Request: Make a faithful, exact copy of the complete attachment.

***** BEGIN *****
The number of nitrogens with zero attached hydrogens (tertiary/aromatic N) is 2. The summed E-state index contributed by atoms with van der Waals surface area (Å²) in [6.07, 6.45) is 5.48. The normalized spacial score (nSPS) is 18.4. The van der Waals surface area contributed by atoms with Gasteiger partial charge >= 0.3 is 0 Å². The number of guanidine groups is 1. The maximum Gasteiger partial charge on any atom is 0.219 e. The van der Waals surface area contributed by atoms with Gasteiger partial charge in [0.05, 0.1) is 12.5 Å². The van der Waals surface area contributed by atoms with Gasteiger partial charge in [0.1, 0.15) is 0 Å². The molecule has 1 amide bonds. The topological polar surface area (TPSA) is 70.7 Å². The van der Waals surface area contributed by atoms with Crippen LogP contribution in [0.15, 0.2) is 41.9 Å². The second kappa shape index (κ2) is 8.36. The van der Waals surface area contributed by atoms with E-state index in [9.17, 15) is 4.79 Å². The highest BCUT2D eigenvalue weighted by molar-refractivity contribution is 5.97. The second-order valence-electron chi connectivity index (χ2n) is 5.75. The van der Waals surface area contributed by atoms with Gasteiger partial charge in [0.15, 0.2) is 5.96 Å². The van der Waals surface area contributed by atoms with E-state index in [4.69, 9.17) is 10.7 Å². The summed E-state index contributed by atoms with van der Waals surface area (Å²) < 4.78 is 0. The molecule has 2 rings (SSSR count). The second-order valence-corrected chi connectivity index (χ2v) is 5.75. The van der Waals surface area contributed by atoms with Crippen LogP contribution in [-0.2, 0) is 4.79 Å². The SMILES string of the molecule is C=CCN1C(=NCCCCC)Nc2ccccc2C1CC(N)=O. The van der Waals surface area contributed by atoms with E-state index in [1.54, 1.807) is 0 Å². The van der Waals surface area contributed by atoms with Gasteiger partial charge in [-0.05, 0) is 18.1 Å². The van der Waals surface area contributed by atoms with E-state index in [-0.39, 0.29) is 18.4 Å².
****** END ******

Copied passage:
The number of nitrogens with zero attached hydrogens (tertiary/aromatic N) is 2. The summed E-state index contributed by atoms with van der Waals surface area (Å²) in [6.07, 6.45) is 5.48. The normalized spacial score (nSPS) is 18.4. The van der Waals surface area contributed by atoms with Gasteiger partial charge >= 0.3 is 0 Å². The number of guanidine groups is 1. The maximum Gasteiger partial charge on any atom is 0.219 e. The van der Waals surface area contributed by atoms with Gasteiger partial charge in [0.05, 0.1) is 12.5 Å². The van der Waals surface area contributed by atoms with Gasteiger partial charge in [0.1, 0.15) is 0 Å². The molecule has 1 amide bonds. The topological polar surface area (TPSA) is 70.7 Å². The van der Waals surface area contributed by atoms with Crippen LogP contribution in [0.15, 0.2) is 41.9 Å². The second kappa shape index (κ2) is 8.36. The van der Waals surface area contributed by atoms with E-state index in [9.17, 15) is 4.79 Å². The highest BCUT2D eigenvalue weighted by molar-refractivity contribution is 5.97. The second-order valence-electron chi connectivity index (χ2n) is 5.75. The van der Waals surface area contributed by atoms with Gasteiger partial charge in [0.15, 0.2) is 5.96 Å². The van der Waals surface area contributed by atoms with E-state index in [4.69, 9.17) is 10.7 Å². The summed E-state index contributed by atoms with van der Waals surface area (Å²) < 4.78 is 0. The molecule has 2 rings (SSSR count). The second-order valence-corrected chi connectivity index (χ2v) is 5.75. The van der Waals surface area contributed by atoms with Crippen LogP contribution in [-0.2, 0) is 4.79 Å². The SMILES string of the molecule is C=CCN1C(=NCCCCC)Nc2ccccc2C1CC(N)=O. The van der Waals surface area contributed by atoms with E-state index in [1.54, 1.807) is 0 Å². The van der Waals surface area contributed by atoms with Gasteiger partial charge in [-0.05, 0) is 18.1 Å². The van der Waals surface area contributed by atoms with E-state index in [-0.39, 0.29) is 18.4 Å².